Francis “Frank” Underwood, a House majority whip who plays the Washington game such as a chess grand master, is one of many more interesting characters of the present network television season.
But Underwood, portrayed by Kevin Spacey, doesn’t appear on any broadcast or cable TV network. And he doesn’t appear on any TV that’s not connected, directly or by way of a computer and other device, to the Internet.
Underwood is the main character in “House of Cards,” the series that premiered this month on Netflix.
Netflix became well-known for its DVD-by-mail service, a company model that upended the retail video rental business. The company then got into the video streaming business. Its subscribers is now able to pick from a reasonably broad variety of content, including many old movies and television shows and some popular new ones. The video streaming business remains sorting itself out, with various shows available on free advertising-supported venues, such as the TV networks’own websites, alongside subscription services like Netflix and rental or purchase options on Apple and Amazon. Amazon can also be a rising power in streaming content, where it could ultimately challenge Netflix the way Netflix challenged Blockbuster in video rentals.
Both video rental and streaming are distribution businesses. The real power, as cable TV providers have long understood, is in owning this content that’s being distributed. Cable companies regularly lose battles in that they try to put up the line on fees demanded by owners of popular content. This is why cable leaders like Comcast and Time Warner have invested heavily to obtain or develop their own content brands, like NBC and HBO. Just this week, Comcast announced it is buying out General Electric’s 49 percent curiosity about NBC, giving Comcast sole ownership of the broadcaster and its cable affiliates, including MSNBC.
“House of Cards” – which is actually a version of a BBC television series from two decades ago – is Netflix’s game-changing reply to HBO and its imitators. The series’production values, star headliners and writing are on par with the average network or cable drama. It isn’t “Downton Abbey” (for which Amazon recently acquired exclusive streaming rights) or “Homeland” or “Mad Men,” but it certainly holds its against more pedestrian cable fare like Showtime’s “Nurse Jackie” or USA Network’s “Suits.”
They’re all shows that my partner and I watch regularly. I don’t have any qualifications as a television critic, aside from the fact that I arguably watch too much television, but I believe I’m discerning enough to at the very least appreciate the commercial implications of what Netflix did, if not the artistic ones.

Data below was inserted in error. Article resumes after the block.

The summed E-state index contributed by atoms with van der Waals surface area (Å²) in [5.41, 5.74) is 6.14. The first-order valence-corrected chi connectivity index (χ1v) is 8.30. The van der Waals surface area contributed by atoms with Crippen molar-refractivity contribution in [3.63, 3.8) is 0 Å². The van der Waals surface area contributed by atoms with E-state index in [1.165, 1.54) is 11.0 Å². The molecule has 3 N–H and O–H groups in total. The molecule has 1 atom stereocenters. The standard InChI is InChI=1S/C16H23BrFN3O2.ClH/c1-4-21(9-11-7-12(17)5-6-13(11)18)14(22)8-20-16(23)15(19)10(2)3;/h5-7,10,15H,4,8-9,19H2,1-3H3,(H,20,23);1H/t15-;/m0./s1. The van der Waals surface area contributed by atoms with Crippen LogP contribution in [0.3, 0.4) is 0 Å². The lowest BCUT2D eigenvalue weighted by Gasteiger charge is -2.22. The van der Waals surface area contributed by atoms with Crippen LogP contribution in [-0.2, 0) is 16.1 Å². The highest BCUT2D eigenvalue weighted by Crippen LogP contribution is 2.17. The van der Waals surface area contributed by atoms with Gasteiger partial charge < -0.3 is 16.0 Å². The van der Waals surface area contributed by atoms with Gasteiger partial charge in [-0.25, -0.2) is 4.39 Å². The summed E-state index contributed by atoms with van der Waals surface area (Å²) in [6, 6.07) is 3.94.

Netflix has delivered a set that folks will pay money to watch. Spacey and Robin Wright, who plays Underwood’s wife Claire, are fine actors who prevent their characters from becoming caricatures of a Washington power couple. Frank and Claire aren’t sticklers about their marriage vows. They do not view “monogamy” and “loyalty” interchangeably, and they insist only on the latter in one another. Their marriage is a functional, rather than a romantic, partnership. Yet we believe them if they say they love each other, only if because each understands the other thoroughly and accepts him or her unconditionally.
Kate Mara, who has many acting credits but is less famous than her sister Rooney, gets a breakthrough role as a journalist who finds that her principles are more flexible than her ambitions. Gerald McRaney, recently seen on “Mike & Molly” as Mike Biggs’overbearing police captain boss, is an amusing actor and a common face. The rest of the cast is able, and the writing and directing are usually around par, though it struck me that Mara’s character bounces too readily from naïve ingénue to Underwood’s Machiavellian collaborator and disciple.
So Netflix delivered a television series worthy of the name. But it isn’t just the airwaves or the cable channels which are missing. In the absence of TV ratings, how can we – or Netflix – know whether “House of Cards” is a hit? Netflix will have to mine its copious data, from how many of its viewers streamed the series, to exactly how many managed to get all the best way to the final episode, to exactly how many new subscribers registered and then tuned their browsers to the show.
Like HBO, Showtime and other premium cable channels, Netflix needs paying subscribers to survive. HBO started its life as a purveyor of films that had previously been in theaters – just like Netflix did two decades later. HBO moved into the content-production business with breakout hits like “The Sopranos” and “Sex and the City.” Now Netflix is trying to check out suit. But HBO still relies on cable for distribution; Netflix can work with anybody’s bandwidth.
Google’s YouTube and Amazon’s Prime streaming service are equally as much Netflix’s competitors as the cable or broadcast networks are. The three streaming services together, in reality, may pose a more impressive threat to the old TV model than they currently do to 1 another.
Another glimpse into the future recently came from “Battlestar Galactica: Blood and Chrome,” a prequel to the Syfy channel’s cable hit, which first aired nearly nine years ago. “Blood and Chrome” premiered as a 10-part series on the Internet via buy youtube subscribers cheap , which still carries it, but it addittionally ran in as just one movie-length feature on Syfy.